Posted by on 2008-08-26

Using the bend modifier with Collada objects

Papervision3D comes with a set of primitive 3d shapes – such as a plane, a cube and a sphere. It is possible to do quite a lot with those, but the real power lies in importing objects from 3d editors like Maya, 3dsmax or, in that case – Blender.

In Papervision3D, the format of choice for importing meshes from 3d editors is Collada.

Some time ago I actually did export a Collada file from Blender and import it into Papervision3D. You can see the result in one of my early posts. Back then, it was like riding a bike, downhill, in a forest, blindfolded – you don't register much, and at the end you are just happy that you made it. This time I wanted to actually understand what is going on.

For my first experiment I decided to export only the geometry and not the texture. I wanted to see my bend modifier applied to such an object. The task turned out to be not difficult at all. The only thing I needed to understand was the way Collada files are represented in Papervision3D.

A Collada is basically an XML file (with a *.dae extension), so it is perfectly human readable. It contains a part that describes its contents. In my file it can be found somewhere towards the end, and it starts like this:

<library_visual_scenes> <visual_scene id="Scene" name="Scene"> <node layer="L2" id="LadyDae" name="LadyDae"> [...]

The first interesting point is that a Collada file represents a scene, not a single 3d object. In my case the scene has only one object, but it is still a scene. That is why Papervision3D will first create a DisplayObject3D that represents this scene, and only then it will add a child that represents the 3d object itself. So in the code, once the Collada is loaded, I can access the object "LadyDae" like that:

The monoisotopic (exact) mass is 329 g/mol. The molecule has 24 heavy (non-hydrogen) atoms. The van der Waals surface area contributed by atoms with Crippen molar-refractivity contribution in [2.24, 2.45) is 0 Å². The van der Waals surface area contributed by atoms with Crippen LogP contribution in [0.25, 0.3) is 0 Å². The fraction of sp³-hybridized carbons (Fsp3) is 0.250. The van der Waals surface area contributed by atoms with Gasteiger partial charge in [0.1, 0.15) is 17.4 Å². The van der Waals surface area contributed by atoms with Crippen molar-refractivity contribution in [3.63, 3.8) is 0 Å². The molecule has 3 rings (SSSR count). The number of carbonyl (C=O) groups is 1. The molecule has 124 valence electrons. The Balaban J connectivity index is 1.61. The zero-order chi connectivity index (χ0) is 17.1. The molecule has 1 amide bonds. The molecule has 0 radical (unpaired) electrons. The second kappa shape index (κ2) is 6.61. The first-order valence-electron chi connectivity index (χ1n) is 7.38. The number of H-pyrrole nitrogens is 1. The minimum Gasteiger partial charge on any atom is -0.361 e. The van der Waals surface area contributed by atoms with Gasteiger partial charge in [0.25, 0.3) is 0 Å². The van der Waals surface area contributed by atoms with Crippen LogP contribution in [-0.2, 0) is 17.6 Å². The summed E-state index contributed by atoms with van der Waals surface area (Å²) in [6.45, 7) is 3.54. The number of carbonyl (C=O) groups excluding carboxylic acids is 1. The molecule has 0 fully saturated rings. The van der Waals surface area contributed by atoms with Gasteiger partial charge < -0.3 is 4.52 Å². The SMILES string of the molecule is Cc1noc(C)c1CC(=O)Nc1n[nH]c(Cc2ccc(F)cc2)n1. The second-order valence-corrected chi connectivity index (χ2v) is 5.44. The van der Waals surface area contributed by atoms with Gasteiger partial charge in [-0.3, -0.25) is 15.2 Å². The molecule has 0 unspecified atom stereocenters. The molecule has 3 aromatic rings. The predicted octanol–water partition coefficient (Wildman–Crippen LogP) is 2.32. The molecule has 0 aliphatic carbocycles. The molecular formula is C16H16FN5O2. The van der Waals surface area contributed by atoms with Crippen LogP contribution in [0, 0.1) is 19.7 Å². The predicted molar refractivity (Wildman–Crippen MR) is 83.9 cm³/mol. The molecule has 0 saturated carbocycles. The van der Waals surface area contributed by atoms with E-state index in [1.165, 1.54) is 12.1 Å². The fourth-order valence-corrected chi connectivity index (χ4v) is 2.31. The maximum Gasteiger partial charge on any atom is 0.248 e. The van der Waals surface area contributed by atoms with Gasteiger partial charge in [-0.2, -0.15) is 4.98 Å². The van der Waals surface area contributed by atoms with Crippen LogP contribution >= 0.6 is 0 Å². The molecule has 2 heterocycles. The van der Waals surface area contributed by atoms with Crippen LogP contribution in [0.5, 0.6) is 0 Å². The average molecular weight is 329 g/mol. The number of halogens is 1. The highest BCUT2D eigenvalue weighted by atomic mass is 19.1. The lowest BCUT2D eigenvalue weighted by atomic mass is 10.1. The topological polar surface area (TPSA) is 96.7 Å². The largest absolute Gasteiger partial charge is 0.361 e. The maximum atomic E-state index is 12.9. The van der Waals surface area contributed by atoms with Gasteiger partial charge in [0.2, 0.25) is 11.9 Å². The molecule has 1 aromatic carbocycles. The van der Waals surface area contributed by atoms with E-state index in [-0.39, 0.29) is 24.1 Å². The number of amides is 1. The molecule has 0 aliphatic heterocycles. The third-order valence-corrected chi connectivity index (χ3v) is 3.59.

var mesh:DisplayObject3D = dae.getChildByName("COLLADA_Scene").getChildByName("LadyDae");

Note that the scene is named "COLLADA_Scene" not "Scene" as you could expect from the XML. It's because this name is hard coded and it will always be the same, no matter what the name is in your file. Also note that the attribute you need to refer too is the 'name' attribute, not 'id'.

Now, that the 'mesh' variable contains a reference to the object holding the geometry applying the Bend modifier is pretty simple:

var b:Bend = new Bend(mesh); b.quickBend(1, .5);

So, I'd love to tell you stories on how, after a many sleepless nights, I finally made a breakthrough and now the Bend modifier works with Collada… but the fact is it always did. The thing I failed to grasp so far was the structure of the Collada object itself.

This unexpected success left me some time and energy to play a bit with another topic from my must-explore-soon list – ShadedMaterials. I did not do much. Basically I just followed some of Ralph Hauwerts old demos, but it resulted in some effects that are nice to look at.


The model of the girl is a very simplified version of the original made by Tiziana. The background tile comes, as usual, from SquidFingers.


The source code is available here. In the example, I load a ZIP containing the Collada file. A class called KMZ is able to load and unpack it correctly, and it saves a lot of bandwidth. I got this tip on the Pv3d forum (thanks!)

More posts

Everyday3D is a blog by Bartek Drozdz

The blog is about web development and realtime 3d graphics. Started in 2007, first it focused on Flash (remember?) then Unity3d, WebGL and eventually - Virtual Reality and 360 photography. In 2016, Bartek co-founded Kuula - a virtual tour software - where he works currently.